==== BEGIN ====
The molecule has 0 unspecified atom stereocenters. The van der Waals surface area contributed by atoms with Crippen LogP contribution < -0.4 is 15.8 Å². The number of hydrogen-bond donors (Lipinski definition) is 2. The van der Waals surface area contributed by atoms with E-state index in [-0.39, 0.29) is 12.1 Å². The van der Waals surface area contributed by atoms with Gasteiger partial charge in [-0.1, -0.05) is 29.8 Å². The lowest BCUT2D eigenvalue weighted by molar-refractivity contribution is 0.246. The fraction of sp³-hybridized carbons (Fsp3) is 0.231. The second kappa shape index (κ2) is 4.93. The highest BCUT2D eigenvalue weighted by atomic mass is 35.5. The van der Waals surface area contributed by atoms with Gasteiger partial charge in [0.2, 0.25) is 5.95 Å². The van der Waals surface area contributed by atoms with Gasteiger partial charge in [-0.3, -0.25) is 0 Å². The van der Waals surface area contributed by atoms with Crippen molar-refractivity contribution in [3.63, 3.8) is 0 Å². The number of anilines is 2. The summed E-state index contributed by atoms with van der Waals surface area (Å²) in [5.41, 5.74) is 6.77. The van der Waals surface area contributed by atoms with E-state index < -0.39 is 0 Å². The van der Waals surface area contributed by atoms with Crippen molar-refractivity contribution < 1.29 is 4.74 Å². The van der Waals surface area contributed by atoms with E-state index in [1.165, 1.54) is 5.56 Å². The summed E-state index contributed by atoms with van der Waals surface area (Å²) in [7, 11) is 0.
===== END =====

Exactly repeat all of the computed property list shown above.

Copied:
The molecule has 0 unspecified atom stereocenters. The van der Waals surface area contributed by atoms with Crippen LogP contribution < -0.4 is 15.8 Å². The number of hydrogen-bond donors (Lipinski definition) is 2. The van der Waals surface area contributed by atoms with E-state index in [-0.39, 0.29) is 12.1 Å². The van der Waals surface area contributed by atoms with Gasteiger partial charge in [-0.1, -0.05) is 29.8 Å². The lowest BCUT2D eigenvalue weighted by molar-refractivity contribution is 0.246. The fraction of sp³-hybridized carbons (Fsp3) is 0.231. The second kappa shape index (κ2) is 4.93. The highest BCUT2D eigenvalue weighted by atomic mass is 35.5. The van der Waals surface area contributed by atoms with Gasteiger partial charge in [0.2, 0.25) is 5.95 Å². The van der Waals surface area contributed by atoms with Gasteiger partial charge in [-0.3, -0.25) is 0 Å². The van der Waals surface area contributed by atoms with Crippen molar-refractivity contribution in [3.63, 3.8) is 0 Å². The number of anilines is 2. The summed E-state index contributed by atoms with van der Waals surface area (Å²) in [5.41, 5.74) is 6.77. The van der Waals surface area contributed by atoms with E-state index < -0.39 is 0 Å². The van der Waals surface area contributed by atoms with Crippen molar-refractivity contribution < 1.29 is 4.74 Å². The van der Waals surface area contributed by atoms with E-state index in [1.165, 1.54) is 5.56 Å². The summed E-state index contributed by atoms with van der Waals surface area (Å²) in [7, 11) is 0.